Genes and Huntington's Disease

Huntington's disease is being tackled by researchers at UT Southwestern

/ Author:  / Reviewed by: Joseph V. Madia, MD

(RxWiki News) Genetic counseling is a wonderful tool to learn about your genes and the genes you are passing on to your children. Some fatal genetic disorders, such as Huntington’s disease, which causes some brain cells to waste away, may also be transferred genetically.

If one parent has Huntington's disease, their child has a 50 percent chance of receiving the gene. The disease symptoms include uncontrolled movements, psychiatric disturbance, gradual dementia and eventual death.

"Seek a genetic counselor if you have Huntington's disease questions."

Huntington's disease is usually adult-onset when symptoms begin and there is currently no therapy available which can slow the disease's progression.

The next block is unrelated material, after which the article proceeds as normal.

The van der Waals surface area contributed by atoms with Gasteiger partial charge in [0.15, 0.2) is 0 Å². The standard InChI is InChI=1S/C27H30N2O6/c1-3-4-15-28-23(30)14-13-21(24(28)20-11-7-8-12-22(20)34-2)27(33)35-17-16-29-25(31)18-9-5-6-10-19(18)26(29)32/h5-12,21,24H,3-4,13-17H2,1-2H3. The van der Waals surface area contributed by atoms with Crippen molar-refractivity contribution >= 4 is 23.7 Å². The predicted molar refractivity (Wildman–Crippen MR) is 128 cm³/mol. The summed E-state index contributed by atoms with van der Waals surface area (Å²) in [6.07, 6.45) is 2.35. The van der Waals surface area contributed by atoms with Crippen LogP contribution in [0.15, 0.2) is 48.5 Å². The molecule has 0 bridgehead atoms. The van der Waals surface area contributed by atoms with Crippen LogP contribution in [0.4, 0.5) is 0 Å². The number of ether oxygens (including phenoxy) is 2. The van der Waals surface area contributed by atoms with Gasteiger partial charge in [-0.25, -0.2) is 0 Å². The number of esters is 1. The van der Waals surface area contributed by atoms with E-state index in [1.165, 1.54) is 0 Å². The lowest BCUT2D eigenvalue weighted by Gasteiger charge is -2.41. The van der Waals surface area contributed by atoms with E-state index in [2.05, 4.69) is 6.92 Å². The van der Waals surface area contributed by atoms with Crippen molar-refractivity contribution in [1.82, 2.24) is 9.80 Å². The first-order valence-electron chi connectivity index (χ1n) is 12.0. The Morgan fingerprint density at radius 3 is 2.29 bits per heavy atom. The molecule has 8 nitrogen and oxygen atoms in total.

Laboratory research at the University of Texas Southwestern Medical School has contributed to growing scientific evidence that suggests differences in neuronal calcium signaling play a key role in Huntington’s disease development and progression. The current study shows that the quinoline compounds – supplied by EnVivo, protects certain brain cells.

Senior author Ilya Bezprozvanny, PhD and professor of physiology at University of Texas Southwestern Medical School reports that their research has uncovered a new therapeutic target for Huntington’s disease treatment and hopefully other neurodegenerative diseases. Now, with this new series of compounds researchers have a tool to study how Huntington’s disease progresses.

Bezprozvanny's lab found that quinazoline-derived compounds block the store-operated calcium entry signaling pathway, which never been implicated before in Huntington nerve cells, but could be a therapeutic target in the disease.

This study is published in the June 23, 2011 issue of Chemistry and Biology.

Reviewed by: 
Review Date: 
June 24, 2011
Last Updated:
June 29, 2011